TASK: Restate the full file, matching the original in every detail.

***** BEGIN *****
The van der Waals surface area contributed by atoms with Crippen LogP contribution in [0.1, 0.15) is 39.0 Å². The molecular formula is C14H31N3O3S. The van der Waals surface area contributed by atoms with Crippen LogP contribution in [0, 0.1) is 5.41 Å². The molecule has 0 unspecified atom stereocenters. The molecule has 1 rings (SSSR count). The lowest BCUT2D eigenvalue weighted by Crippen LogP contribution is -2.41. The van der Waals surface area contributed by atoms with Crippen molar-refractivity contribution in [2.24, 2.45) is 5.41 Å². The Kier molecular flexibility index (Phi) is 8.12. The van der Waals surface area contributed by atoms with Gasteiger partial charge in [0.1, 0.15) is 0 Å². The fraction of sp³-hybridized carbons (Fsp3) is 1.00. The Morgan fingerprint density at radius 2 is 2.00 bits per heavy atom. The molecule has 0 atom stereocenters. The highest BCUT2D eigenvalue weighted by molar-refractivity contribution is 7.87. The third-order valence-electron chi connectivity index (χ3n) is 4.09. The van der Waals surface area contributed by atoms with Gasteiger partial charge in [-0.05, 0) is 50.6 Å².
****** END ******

The van der Waals surface area contributed by atoms with Crippen LogP contribution in [0.1, 0.15) is 39.0 Å². The molecular formula is C14H31N3O3S. The van der Waals surface area contributed by atoms with Crippen LogP contribution in [0, 0.1) is 5.41 Å². The molecule has 0 unspecified atom stereocenters. The molecule has 1 rings (SSSR count). The lowest BCUT2D eigenvalue weighted by Crippen LogP contribution is -2.41. The van der Waals surface area contributed by atoms with Crippen molar-refractivity contribution in [2.24, 2.45) is 5.41 Å². The Kier molecular flexibility index (Phi) is 8.12. The van der Waals surface area contributed by atoms with Gasteiger partial charge in [0.1, 0.15) is 0 Å². The fraction of sp³-hybridized carbons (Fsp3) is 1.00. The Morgan fingerprint density at radius 2 is 2.00 bits per heavy atom. The molecule has 0 atom stereocenters. The highest BCUT2D eigenvalue weighted by molar-refractivity contribution is 7.87. The third-order valence-electron chi connectivity index (χ3n) is 4.09. The van der Waals surface area contributed by atoms with Gasteiger partial charge in [-0.05, 0) is 50.6 Å².